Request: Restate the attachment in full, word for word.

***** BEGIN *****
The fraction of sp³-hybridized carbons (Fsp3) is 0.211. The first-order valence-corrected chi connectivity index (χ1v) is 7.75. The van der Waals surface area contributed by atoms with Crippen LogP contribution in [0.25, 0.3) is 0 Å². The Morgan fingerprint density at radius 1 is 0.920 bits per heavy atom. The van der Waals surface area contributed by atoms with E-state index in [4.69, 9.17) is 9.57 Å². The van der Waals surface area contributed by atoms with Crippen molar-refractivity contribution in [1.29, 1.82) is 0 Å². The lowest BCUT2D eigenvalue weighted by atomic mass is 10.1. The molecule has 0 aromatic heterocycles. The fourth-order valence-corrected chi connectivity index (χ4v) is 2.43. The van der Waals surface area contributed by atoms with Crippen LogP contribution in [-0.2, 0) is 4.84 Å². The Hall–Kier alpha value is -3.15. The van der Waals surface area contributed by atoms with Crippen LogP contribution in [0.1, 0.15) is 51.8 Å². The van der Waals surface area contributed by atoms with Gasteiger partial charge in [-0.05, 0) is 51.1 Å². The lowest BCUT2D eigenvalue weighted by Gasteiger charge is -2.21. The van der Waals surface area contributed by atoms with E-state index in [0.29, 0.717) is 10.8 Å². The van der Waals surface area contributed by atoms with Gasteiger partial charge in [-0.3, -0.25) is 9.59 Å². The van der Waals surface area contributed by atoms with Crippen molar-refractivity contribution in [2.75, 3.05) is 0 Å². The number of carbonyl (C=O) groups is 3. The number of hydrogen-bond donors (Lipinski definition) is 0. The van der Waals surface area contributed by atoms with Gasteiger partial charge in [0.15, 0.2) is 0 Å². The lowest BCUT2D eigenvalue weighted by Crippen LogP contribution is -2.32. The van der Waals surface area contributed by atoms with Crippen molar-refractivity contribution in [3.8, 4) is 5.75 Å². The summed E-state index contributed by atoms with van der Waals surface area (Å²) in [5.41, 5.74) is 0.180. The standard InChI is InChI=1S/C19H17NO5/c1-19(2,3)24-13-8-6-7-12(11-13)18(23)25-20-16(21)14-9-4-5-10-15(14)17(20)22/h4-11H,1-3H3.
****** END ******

The fraction of sp³-hybridized carbons (Fsp3) is 0.211. The first-order valence-corrected chi connectivity index (χ1v) is 7.75. The van der Waals surface area contributed by atoms with Crippen LogP contribution in [0.25, 0.3) is 0 Å². The Morgan fingerprint density at radius 1 is 0.920 bits per heavy atom. The van der Waals surface area contributed by atoms with E-state index in [4.69, 9.17) is 9.57 Å². The van der Waals surface area contributed by atoms with Crippen molar-refractivity contribution in [1.29, 1.82) is 0 Å². The lowest BCUT2D eigenvalue weighted by atomic mass is 10.1. The molecule has 0 aromatic heterocycles. The fourth-order valence-corrected chi connectivity index (χ4v) is 2.43. The van der Waals surface area contributed by atoms with Crippen LogP contribution in [-0.2, 0) is 4.84 Å². The Hall–Kier alpha value is -3.15. The van der Waals surface area contributed by atoms with Crippen LogP contribution in [0.1, 0.15) is 51.8 Å². The van der Waals surface area contributed by atoms with Gasteiger partial charge in [-0.05, 0) is 51.1 Å². The lowest BCUT2D eigenvalue weighted by Gasteiger charge is -2.21. The van der Waals surface area contributed by atoms with E-state index in [0.29, 0.717) is 10.8 Å². The van der Waals surface area contributed by atoms with Gasteiger partial charge in [-0.3, -0.25) is 9.59 Å². The van der Waals surface area contributed by atoms with Crippen molar-refractivity contribution in [2.75, 3.05) is 0 Å². The number of carbonyl (C=O) groups is 3. The number of hydrogen-bond donors (Lipinski definition) is 0. The van der Waals surface area contributed by atoms with Gasteiger partial charge in [0.15, 0.2) is 0 Å². The lowest BCUT2D eigenvalue weighted by Crippen LogP contribution is -2.32. The van der Waals surface area contributed by atoms with Crippen molar-refractivity contribution in [3.8, 4) is 5.75 Å². The summed E-state index contributed by atoms with van der Waals surface area (Å²) in [5.41, 5.74) is 0.180. The standard InChI is InChI=1S/C19H17NO5/c1-19(2,3)24-13-8-6-7-12(11-13)18(23)25-20-16(21)14-9-4-5-10-15(14)17(20)22/h4-11H,1-3H3.